As a stylist, I’ve seen how fashion can transform somebody into a character or make them feel a certain way, whether that’s amazing or insecure. It hit me when I was doing my FaceTime consultations during the pandemic, because that was a time when people stopped getting dressed every day and they were just sort of bummed. That’s when I realized the practice of getting dressed is such an important tool.
How can we eliminate style-related shame?
People think that [style] is supposed to come naturally—like in the morning, you’re just going to throw something on and it’s going to look great. But you don’t expect to just have your hair come out of the shower and be perfect, right? You need to do stuff to it. People forget that fashion is not effortless for anybody. You have to put in some work.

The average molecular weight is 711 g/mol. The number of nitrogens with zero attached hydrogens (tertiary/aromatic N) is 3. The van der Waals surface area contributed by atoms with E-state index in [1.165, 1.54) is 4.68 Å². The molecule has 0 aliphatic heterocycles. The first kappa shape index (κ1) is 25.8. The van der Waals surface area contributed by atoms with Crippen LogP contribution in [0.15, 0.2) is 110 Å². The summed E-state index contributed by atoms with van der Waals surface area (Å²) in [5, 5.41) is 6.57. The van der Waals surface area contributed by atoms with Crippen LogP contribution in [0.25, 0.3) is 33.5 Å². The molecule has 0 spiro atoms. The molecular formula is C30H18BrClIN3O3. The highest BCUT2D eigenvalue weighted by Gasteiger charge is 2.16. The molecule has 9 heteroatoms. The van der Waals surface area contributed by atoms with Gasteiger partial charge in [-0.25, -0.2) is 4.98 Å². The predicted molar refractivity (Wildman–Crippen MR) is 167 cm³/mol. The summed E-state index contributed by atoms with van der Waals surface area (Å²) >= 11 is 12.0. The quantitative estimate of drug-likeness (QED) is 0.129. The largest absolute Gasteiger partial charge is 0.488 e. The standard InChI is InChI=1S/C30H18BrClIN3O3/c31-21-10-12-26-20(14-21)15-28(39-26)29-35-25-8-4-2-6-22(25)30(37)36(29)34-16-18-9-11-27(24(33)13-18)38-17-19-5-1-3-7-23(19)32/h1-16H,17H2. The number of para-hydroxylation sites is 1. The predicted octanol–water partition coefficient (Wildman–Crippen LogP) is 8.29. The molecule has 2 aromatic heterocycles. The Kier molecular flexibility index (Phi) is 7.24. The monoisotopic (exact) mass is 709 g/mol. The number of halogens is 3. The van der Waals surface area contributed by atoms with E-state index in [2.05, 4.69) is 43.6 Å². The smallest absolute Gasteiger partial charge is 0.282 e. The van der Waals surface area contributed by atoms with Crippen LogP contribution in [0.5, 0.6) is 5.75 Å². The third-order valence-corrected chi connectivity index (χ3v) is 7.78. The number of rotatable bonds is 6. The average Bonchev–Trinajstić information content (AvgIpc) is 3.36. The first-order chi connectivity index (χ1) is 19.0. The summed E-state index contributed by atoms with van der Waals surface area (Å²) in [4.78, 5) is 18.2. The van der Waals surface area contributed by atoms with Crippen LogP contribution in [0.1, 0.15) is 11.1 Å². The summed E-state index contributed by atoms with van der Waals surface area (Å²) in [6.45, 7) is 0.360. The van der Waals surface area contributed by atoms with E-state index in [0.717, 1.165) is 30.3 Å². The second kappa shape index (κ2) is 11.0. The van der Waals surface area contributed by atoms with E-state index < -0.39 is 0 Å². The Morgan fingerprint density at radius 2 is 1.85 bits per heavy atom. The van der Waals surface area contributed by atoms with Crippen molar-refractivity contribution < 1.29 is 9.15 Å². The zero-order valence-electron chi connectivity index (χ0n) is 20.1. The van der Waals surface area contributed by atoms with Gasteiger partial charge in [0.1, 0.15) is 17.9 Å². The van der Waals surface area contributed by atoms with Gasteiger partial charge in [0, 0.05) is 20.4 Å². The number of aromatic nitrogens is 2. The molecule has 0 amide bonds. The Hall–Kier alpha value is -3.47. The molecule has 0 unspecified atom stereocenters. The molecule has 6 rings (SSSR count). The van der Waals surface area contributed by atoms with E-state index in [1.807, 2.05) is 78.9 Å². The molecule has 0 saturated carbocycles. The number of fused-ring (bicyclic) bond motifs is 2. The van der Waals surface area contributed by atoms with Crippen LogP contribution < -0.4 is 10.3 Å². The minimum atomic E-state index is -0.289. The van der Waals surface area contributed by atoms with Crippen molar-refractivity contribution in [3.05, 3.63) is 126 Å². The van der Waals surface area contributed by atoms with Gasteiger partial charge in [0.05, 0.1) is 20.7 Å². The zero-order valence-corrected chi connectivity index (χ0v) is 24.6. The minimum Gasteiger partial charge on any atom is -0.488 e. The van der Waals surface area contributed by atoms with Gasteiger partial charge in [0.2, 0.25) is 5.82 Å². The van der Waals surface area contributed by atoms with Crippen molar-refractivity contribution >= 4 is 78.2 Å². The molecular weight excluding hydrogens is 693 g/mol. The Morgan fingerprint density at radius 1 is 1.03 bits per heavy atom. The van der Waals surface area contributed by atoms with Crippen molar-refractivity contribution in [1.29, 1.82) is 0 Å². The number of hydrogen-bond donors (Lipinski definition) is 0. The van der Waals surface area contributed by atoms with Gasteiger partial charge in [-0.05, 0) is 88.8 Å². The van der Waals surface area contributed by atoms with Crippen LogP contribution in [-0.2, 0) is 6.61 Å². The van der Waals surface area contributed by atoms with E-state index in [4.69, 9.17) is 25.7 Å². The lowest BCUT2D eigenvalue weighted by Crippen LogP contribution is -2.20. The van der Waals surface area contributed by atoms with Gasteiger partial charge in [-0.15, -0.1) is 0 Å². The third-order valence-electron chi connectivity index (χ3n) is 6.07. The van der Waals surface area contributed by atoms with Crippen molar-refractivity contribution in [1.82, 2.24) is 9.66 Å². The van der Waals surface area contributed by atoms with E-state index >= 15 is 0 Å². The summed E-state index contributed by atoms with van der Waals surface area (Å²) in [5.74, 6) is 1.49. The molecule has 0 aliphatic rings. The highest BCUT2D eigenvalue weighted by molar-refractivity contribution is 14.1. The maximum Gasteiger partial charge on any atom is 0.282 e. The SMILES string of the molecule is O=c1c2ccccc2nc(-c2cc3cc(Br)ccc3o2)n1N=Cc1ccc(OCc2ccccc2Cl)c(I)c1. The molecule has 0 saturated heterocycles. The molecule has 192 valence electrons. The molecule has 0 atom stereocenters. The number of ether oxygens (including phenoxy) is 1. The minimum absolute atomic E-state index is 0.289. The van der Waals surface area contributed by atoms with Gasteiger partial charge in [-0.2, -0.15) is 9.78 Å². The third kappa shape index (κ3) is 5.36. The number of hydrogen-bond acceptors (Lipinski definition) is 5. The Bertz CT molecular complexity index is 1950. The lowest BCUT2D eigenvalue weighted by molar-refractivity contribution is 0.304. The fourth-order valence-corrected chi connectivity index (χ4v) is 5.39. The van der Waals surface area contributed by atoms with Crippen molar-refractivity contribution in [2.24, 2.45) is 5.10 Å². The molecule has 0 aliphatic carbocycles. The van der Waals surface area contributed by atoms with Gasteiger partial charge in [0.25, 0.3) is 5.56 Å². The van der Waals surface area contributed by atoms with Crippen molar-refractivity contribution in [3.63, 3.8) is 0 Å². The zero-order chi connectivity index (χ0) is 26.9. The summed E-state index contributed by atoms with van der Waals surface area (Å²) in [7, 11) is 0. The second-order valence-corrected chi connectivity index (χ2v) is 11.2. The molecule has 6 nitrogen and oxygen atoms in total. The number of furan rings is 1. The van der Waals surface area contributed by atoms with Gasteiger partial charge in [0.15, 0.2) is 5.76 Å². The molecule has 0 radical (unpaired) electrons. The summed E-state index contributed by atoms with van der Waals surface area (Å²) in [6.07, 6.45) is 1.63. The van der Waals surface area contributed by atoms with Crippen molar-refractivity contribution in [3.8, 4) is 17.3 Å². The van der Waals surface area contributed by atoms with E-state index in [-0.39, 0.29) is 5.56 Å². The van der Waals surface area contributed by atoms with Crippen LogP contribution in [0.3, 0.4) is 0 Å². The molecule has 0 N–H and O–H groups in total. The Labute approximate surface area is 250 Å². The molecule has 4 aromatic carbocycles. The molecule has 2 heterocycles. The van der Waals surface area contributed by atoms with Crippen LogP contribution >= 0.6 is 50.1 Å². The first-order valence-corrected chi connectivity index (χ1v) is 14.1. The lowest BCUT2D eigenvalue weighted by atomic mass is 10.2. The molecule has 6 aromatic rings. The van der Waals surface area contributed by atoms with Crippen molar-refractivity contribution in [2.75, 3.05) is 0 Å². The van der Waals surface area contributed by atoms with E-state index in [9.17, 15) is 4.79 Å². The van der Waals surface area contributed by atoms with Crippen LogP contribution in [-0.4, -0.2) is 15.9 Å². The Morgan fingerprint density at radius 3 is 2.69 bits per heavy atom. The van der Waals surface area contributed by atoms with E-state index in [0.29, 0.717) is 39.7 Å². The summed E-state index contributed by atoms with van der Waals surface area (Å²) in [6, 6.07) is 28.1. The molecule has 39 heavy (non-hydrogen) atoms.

What advice do you have for someone who wants to bridge the gap between their lifestyle and their style goals?
A lot of times it’s about attitude, it’s about accessories, it’s about hair—it’s about all these subtle things that can make a big difference. For example, if you have to dress conservatively for work, maybe it’s about doing a super sleek bun and a cooler shoe that lets you bring in a little bit more personality while keeping it appropriate. Accessories are so important and powerful, and I feel like we underestimate that.
What is the wrong shoe theory?